KNOXVILLE — University of Tennessee system trustees have approved tuition increases that raise annual student costs by $488, or 10 percent, at UTC.
The financial hit is even harder at the University of Tennessee in Knoxville, where annual tuition will rise by $774, or 12 percent. At UT-Martin, tuition will go up by $508, or 10 percent.
The tuition increase for the budget year that starts July 1 generates about $53 million and helps support a $1.86 billion budget that spends about $52 million, or 3 percent, less than this year.
The budget, approved without dissent on a voice vote, includes $38 million to increase salaries by up to 5 percent for faculty and staff.
Walking with a group of prospective students and parents touring the Knoxville campus, Al Hutchins, 59, of Canton, Ga., said Thursday that his son is looking at several universities and tuition and fees are increasing everywhere.
Hutchins said a college education is a necessity and “you’ve got to pay for it.”
“It’s what you sign up for when you have children,” said Hutchins, a pediatric dentist. He said the out-of-state tuition in Knoxville is more than $25,000.
Board Vice Chairman Jim Murphy said he voted yes reluctantly for the tuition increase but it is just helping offset decreased revenue. He said the pay raises are needed to make the university’s salaries competitive, because the university’s “best and brightest are being recruited away.”
Gov. Bill Haslam told trustees that the new state budget reduces appropriations to the university system primarily because of continuing increases in health care costs but he said revenues are improving and there should not be a big cut for higher education next year.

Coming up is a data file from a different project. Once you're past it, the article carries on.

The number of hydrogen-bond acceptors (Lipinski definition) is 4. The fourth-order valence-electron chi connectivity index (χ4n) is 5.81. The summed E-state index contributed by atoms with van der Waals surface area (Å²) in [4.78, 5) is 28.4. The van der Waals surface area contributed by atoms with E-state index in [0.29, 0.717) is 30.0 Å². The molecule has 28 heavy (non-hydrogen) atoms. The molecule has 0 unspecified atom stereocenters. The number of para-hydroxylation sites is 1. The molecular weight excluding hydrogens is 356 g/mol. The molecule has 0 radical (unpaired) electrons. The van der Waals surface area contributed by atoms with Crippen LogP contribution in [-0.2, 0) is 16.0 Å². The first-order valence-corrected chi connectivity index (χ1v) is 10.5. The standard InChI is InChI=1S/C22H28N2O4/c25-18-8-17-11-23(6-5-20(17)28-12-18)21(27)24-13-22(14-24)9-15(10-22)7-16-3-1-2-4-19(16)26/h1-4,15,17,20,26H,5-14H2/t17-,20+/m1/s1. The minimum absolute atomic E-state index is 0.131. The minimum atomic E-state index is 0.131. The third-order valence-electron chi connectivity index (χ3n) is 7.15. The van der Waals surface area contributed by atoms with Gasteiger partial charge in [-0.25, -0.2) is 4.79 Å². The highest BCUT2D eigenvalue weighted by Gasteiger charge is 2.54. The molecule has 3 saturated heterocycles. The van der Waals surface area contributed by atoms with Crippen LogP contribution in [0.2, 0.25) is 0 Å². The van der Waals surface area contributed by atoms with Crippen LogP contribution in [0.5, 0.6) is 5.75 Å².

“So far we’ve been encouraged by revenues,” he said.
UT President Joe DiPietro has advised faculty and staff that the increases are partly to help offset operating costs and a more than 20 percent drop in state appropriations and to fund the first employee pay raises in four years.
The vote raises annual tuition and fees at the Knoxville campus to $8,396, more than a 100 percent increase over the past decade.
Senior agriculture major Kristie Mantooth, 26, of Cleveland, said she is receiving financial aid and already has education loans totaling more than $25,000.
“The more I get the more in debt I am,” she said.
Mantooth said she transferred from a community college and has had to interrupt her college work to help pay for her education.
“I don’t want to have to quit school again,” Mantooth said while working on a project with plants outside the trustee meeting.
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